Kathmandu, September 11
The government’s study panel has found that Pappu Construction — the contractor that built the Jabdighat Bridge over the Babai River in Bardiya — deviated from the design approved by the government during the construction process of the bridge, which resulted in its collapse during heavy floods on Babai River on August 21.
The probe panel formed by the Department of Roads (DoR) has concluded that the contractor had not followed through on the design approved by the government during construction of the 425-metre-long bridge.
According to Ayodhya Prasad Shrestha, coordinator of the probe panel and chief of Mid-western Regional Road Directorate Surkhet, the contractor’s negligence is one of the major reasons for collapse of the bridge even before it had been handed over to the government authority.
“In our preliminary study, we found that the distance between the pillars of the bridge is inconsistent to the approved design. The gap between the pillars should have been 25 metres, but the contractor was not mindful about maintaining the gap and had constructed the pillars at distance ranging from 22 metres to 26 metres,” informed Shrestha.
While the contractor had informed that only pillar number 15 had collapsed due to the floods, the panel found that pillar number 13 had also suffered cracks. Likewise, the probe panel has also said in its initial report submitted to the DoR on September 4 that the floods, which may have eroded the river bed could have weakened the base of the structure and contributed to the collapse of the bridge.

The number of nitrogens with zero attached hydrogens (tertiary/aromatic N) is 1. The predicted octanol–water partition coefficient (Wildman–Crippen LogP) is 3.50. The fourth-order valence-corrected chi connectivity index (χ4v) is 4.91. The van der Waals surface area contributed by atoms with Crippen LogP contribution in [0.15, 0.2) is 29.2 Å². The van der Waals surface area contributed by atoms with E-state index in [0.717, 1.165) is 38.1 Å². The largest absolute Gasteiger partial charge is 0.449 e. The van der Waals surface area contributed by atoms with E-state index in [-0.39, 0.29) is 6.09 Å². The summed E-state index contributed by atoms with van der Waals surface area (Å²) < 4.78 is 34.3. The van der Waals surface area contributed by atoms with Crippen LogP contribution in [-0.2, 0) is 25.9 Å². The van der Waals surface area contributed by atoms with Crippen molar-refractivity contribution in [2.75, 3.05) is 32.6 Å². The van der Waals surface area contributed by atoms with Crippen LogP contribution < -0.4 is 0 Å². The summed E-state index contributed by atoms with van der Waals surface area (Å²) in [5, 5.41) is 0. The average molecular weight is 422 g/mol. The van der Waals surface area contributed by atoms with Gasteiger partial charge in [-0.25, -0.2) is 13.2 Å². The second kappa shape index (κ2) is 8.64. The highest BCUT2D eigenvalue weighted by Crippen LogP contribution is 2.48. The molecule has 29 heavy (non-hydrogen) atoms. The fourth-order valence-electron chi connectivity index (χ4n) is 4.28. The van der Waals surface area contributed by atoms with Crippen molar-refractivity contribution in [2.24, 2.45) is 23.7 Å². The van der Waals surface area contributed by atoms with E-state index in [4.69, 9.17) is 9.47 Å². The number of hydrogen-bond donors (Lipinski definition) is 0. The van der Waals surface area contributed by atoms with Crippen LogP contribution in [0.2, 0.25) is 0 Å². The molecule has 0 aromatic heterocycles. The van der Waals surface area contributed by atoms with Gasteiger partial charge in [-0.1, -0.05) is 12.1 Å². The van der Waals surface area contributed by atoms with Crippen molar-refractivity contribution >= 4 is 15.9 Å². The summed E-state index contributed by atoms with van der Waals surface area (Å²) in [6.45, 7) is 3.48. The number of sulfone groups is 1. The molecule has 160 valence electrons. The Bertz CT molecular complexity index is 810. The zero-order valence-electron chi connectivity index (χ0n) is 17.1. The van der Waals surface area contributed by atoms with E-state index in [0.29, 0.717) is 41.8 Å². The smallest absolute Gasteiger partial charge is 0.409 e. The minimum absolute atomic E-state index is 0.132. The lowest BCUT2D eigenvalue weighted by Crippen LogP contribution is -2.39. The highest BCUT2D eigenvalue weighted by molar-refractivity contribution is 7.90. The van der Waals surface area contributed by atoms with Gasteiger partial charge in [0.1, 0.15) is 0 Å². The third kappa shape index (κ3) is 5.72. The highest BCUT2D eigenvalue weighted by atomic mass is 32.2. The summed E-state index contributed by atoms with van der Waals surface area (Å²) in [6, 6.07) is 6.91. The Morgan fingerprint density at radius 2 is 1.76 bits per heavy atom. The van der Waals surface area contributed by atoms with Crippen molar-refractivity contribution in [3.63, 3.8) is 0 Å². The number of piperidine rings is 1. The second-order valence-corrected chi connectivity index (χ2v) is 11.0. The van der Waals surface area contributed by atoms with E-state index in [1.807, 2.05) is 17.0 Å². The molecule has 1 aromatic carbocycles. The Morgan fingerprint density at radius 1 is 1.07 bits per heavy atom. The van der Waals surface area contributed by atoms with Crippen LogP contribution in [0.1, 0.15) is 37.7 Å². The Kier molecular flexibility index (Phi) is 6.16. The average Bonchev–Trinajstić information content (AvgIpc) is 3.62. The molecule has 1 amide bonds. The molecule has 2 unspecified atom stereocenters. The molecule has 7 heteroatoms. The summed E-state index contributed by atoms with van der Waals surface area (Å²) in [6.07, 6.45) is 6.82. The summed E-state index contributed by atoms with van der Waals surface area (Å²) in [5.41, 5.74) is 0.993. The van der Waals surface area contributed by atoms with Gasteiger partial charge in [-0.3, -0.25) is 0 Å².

The Jabdighat Bridge, constructed at the total cost of Rs 190.75 million, is yet to be handed over to the government by the contractor. The bridge had collapsed before the formal announcement of completing of its construction.
Talking to The Himalayan Times today, Hari Narayan Prasad Rauniyar, managing director of Pappu Construction, said, “The government hasn’t approached me on this matter and I think an independent investigation is necessary.”
Earlier, Pappu Construction and Federation of Contractors Association of Nepal had alleged that the bridge had collapsed mainly due to the faulty design provided by the government.
A version of this article appears in print on September 12, 2017 of The Himalayan Times.